Taking a closer look at new CDs by Eric Alexander, Lori Carsillo, Mike Longo, and Gene Ludwig and Pat Martino.…
Eric Alexander, Chicago Fire (HighNote)
Tenor saxophonist Eric Alexander has done a lot of fine work since hitting the jazz scene in the early 1990s, much of it with highly regarded collaborative bands. On this one, he takes a more aggressive performance role as he pays homage to the Chicago jazz scene, where he spent his first couple of years as a pro before moving to the Big Apple. Longtime band mates Harold Mabern (piano), John Webber (bass) and Joe Farnsworth (drums) join the fun as Alexander pays tribute to the Windy City tenor greats Gene Ammons, Von Freeman, Johnny Griffin, Eddie Harris and Sonny Stitt,. Trumpeter Jeremy Pelt is an ideal foil for Alexander on his three guest tracks. Favorites: “Save Your Love For Me,” “Don’t Take Your Love From Me,” and Mabern’s ”The Bee Hive” and “Mr. Stitt.” This is one of Alexander’s finest CDs.
Lori Carsillo, Sugar & Smoke (Tru Blu Lu)
San Francisco-based singer Lori Carsillo has a voice that grows on you. Soft and wistful, frisky and teasing, it’s a vocal version of the “Cinnamon and Clove” of which she sings on the opening track, a Johnny Mandel tune (with lyrics by Alan and Marilyn Bergman) that was a hit for Sérgio Mendes back in 1967. Carsillo and her band, highlighted by pianist Adam Shulman, guitartist Jay Stapleton and saxophonist Riley Bandy, explore a dozen such jazz gems. Be sure to dig their take on “The Thrill is Gone,” which transforms the bluest standard into an uptempo jazz waltz. At times, you’ll hear a bit of Blossom Dearie and Julie London influences, such as Carsillo’s teasing, London-associated “Nice Girls Don’t Stay for Breakfast.” This is a June 3 release.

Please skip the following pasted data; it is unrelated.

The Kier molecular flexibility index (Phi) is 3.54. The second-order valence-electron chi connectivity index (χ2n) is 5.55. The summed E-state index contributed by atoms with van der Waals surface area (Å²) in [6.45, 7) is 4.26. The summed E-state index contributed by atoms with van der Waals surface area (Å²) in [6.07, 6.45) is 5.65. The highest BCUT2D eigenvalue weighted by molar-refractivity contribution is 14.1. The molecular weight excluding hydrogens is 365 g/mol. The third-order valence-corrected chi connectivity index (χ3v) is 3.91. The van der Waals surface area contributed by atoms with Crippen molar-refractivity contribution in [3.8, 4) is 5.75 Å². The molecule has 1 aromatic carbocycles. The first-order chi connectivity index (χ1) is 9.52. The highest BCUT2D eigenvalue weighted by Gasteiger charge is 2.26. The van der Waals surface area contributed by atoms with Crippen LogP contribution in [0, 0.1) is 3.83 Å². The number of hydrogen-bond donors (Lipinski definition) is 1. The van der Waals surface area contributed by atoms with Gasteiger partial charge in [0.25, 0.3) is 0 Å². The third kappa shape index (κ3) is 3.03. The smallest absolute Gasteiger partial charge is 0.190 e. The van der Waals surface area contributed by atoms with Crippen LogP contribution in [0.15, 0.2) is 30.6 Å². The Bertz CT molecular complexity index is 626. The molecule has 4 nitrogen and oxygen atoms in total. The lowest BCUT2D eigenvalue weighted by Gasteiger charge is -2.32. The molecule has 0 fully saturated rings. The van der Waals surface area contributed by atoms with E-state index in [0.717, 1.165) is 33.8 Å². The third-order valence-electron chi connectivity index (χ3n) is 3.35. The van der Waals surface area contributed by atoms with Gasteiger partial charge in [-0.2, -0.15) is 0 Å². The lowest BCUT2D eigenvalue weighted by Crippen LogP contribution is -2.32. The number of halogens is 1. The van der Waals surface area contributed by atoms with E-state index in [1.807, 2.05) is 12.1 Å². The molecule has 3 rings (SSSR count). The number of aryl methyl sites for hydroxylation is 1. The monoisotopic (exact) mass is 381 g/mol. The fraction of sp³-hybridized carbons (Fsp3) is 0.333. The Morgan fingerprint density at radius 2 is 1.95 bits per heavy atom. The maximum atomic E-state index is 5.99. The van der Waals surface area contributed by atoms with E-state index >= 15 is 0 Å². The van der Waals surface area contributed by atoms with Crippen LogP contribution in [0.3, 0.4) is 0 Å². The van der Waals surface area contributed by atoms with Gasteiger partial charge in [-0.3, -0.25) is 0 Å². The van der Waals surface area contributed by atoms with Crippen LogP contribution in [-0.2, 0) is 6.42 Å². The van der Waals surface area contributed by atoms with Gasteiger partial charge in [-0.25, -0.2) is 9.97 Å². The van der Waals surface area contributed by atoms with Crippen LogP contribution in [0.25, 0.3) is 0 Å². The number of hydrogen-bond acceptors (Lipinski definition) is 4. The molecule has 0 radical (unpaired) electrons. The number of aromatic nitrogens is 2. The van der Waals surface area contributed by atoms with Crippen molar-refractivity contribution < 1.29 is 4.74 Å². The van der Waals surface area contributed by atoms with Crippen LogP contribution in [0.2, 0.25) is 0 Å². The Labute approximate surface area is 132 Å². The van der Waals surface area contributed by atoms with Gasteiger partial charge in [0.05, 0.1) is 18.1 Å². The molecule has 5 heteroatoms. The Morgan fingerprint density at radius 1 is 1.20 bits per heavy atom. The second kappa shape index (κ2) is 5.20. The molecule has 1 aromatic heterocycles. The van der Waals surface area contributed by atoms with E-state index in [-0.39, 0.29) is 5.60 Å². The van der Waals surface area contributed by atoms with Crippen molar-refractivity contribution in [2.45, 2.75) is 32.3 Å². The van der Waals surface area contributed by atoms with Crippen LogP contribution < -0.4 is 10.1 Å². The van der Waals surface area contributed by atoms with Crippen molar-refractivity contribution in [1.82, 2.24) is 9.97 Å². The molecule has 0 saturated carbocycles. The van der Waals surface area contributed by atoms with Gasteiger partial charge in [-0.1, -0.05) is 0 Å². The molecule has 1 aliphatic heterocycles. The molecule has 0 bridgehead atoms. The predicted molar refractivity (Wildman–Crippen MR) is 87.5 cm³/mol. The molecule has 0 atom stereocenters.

Mike Longo, Step On It (Consolidated Artists)
Pianist Mike Longo, who was Dizzy Gillespie’s music director from 1966-1973, is a wide-ranging player in a variety of band formats. But the trio is where he sounds most at home, and what a trio it is. This is the third trio session by Longo, bassist Bob Cranshaw and drummer Lewis Nash. “Step On It” explores a variety of jazz standards, plus one Longo original – the title track. In every case, the band takes a fresh approach to the material, whether it be John Coltrane’s “Impressions,” the Ahmad Jamal-associated “Poinciana,” Joe Henderson’s “Black Narcissus” or Herbie Hancock’s “Cantaloupe Island.” They also recast three Wayne Shorter classics: “Nefertiti,” “Ana Maria” and “Black Nile.” This is a superb CD, revealing the art of the jazz trio at its finest.
Gene Ludwig-Pat Martino Trio, Young Guns (HighNote)
Organ player Gene Ludwig and guitarist Pat Martino co-led this trio, which was together only two years in the late 1960s. With Ludwig’s longtime drummer, Randy Gelispie, the band took a ferocious approach to the organ trio format. Martino was just 23 and at an early stage in his career when this session was recorded in 1968 at the 118 Club in Lexington KY. The clear highlight is the closing track, a previously unreleased Martino original called “Colossus” that stretches nearly 12 minutes. Its energy and blistering musicianship are exhilarating to say the least. This CD is not-to-be-missed for B-3 organ fans or lovers of Pat Martin’s way with a guitar.